One of the most commonly misattributed quotes credits Voltaire with a beautifully-shaped sentence – which he never wrote. Anyway, the father of the French Enlightenment and of its values, allegedly proclaimed: “I disapprove of what you say, but I will defend to the death your right to say it.” (In fact, the phrase comes from the pen of Evelyn Beatrice Hall).
It seems, however, that the grandchildren of Voltaire are increasingly deviating from the founding values of their Republic and their democracy, which are partly summarized in the fake quote. Its updated version should read: “I disapprove of what you say, but I will defend to the death your right to agree with me.” Or else, shut up.
That, anyway, is the message the French parliament has sent to those who disagree with abortion and who are using the internet to inform women that it is not the only, let alone the best answer to an unwanted pregnancy. Last Thursday, by a show of hands, the National Assembly passed a law against “spreading misleading information” about abortion, a crime punishable by a maximum of two years imprisonment and a $30,000 fine.
The measure expands the existing crime of “hindrance to abortion” – aimed at stopping pro-life activists from speaking to women entering abortion clinics, or organising demonstrations near clinics and entering public hospitals -- to include websites and “digital hindrance”.
In a previous article I wrote about the bagarre surrounding some French pro-life websites. Occasionally similar in appearance to official government websites providing information on abortion services, these (very successful) websites have the aim of helping women who are facing a difficult or unexpected pregnancy, encouraging them to choose life for their baby.
No harm is being done to anyone in the latter case, especially since one is perfectly free to silence unwelcome information with a click on a browser window. No French pro-lifer pops up from under your laptop while you’re surfing the internet to “hinder” your trip to an abortion clinic.
Yes, sometimes it is rather difficult to find lawful support for suppressing free speech in France, since the famous liberté still stands in the Republic’s motto. In that case, one has to find an oblique way of obtaining the same result.
Thus, the pro-life websites are to be shut down not because their contents differ from the official line on abortion, but because they look too similar to official pro-choice websites, and therefore – it is maintained – mislead women and coerce them to continue their pregnancy.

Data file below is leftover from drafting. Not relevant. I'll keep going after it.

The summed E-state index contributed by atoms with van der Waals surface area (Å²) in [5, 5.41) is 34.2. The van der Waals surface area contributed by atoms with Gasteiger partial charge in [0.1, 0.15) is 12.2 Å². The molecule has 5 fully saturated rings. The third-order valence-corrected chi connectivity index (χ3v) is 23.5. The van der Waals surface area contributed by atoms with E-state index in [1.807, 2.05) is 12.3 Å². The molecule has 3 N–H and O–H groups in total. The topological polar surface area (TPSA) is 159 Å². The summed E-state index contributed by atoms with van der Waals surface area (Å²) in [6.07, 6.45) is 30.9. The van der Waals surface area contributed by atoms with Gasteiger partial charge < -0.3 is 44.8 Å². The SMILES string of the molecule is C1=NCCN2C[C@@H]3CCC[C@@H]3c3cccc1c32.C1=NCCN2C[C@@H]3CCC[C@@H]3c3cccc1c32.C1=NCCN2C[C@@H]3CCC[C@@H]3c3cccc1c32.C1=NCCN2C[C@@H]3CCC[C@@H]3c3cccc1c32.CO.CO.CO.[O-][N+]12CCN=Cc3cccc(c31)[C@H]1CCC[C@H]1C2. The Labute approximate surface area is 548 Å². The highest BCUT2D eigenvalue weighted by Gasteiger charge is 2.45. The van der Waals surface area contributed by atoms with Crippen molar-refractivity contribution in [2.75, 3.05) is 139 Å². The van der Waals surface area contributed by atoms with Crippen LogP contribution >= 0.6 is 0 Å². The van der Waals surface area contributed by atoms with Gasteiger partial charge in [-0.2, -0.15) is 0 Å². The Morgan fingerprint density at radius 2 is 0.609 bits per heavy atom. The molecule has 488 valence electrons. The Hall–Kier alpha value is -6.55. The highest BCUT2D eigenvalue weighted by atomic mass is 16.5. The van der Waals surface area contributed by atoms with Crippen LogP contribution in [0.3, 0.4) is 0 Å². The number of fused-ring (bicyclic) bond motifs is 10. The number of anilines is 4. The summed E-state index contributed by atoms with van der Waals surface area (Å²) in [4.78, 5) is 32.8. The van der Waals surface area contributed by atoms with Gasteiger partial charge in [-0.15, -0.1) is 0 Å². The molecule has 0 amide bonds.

The Minister for Women’s Rights, Laurence Rossignol, stated that
“the adversaries of birth control are advancing in disguise, hidden behind [web-]platforms which mimic institutional websites or seemingly-official hotlines. Pro-life militants, [though], will remain free to express their hostility against abortion. Provided that they state sincerely who they are, what they do and what they want.”
What will that mean in practice, though? According to this report, the wording of the law is not restrictive:
“As it stands, it can be used to prosecute those with any “information” that presents abortion in an unfavorable light and pushes women not to choose abortion. The law does not define who has authority to judge whether information is officially “misleading.” That will be up to judges in principle and specifically to health and government officials.”
Who is misleading whom in this debate is at least open to question. The government abortion website talks, for example, about surgical abortion as an “aspiration of the egg” and asserts that “abortion is not the removing of a life,” as Rossignol said in the National Assembly. The official site says that “all serious studies” show there are no long-term adverse psychlogical effects of abortion, whereas the pro-life IVG.NET site adduces much credible evidence to the contrary. This could, under the law, lead to complaints and prosecution.
Alliance Vita, a pro-life network, denounces the law as a danger to “freedom of expression and of information. […] Not only the objectivity of information is threatened, but also any prevention of the pressures encouraging abortion, which are currently denied and ignored.”
IVG.NET for its part is not about to back down. Its director M. Phillippe declares they will change neither “the content of our websites or the help we provide to women on the telephone, including the invitation to reflect.”
He points out that the attempt to gag pro-life websites extends to the mainstream media: in the eight years they have been under attack they have been given only four minutes to put their point of view – on the TV channel Public Senate. He adds:
“We do not, of course, exercise "moral and psychological pressures" or "threats or acts of intimidation". But the purpose of this law (and its consequence) will be to allow Family Planning to harass us judicially without our being able to reciprocate because of their de facto impunity.”
The Republican (center right) party, which voted against it, agrees. They intend to submit the text to the Constitutional Council in the hope of having it declared contrary to the French Constitution.
The blow to the French liberté is serious. In fact, the larger scope of the “hindrance of abortion” crime is likely to limit dramatically the efforts of those whose only aim is to help women to choose life.
To quote Voltaire again, “We’re pro-choice as long as you choose what we want.” (We can make one more fake Voltaire quote, can’t we?).
Chiara Bertolgio writes from Italy.
This MercatorNet article was republished under Creative Commons licensing.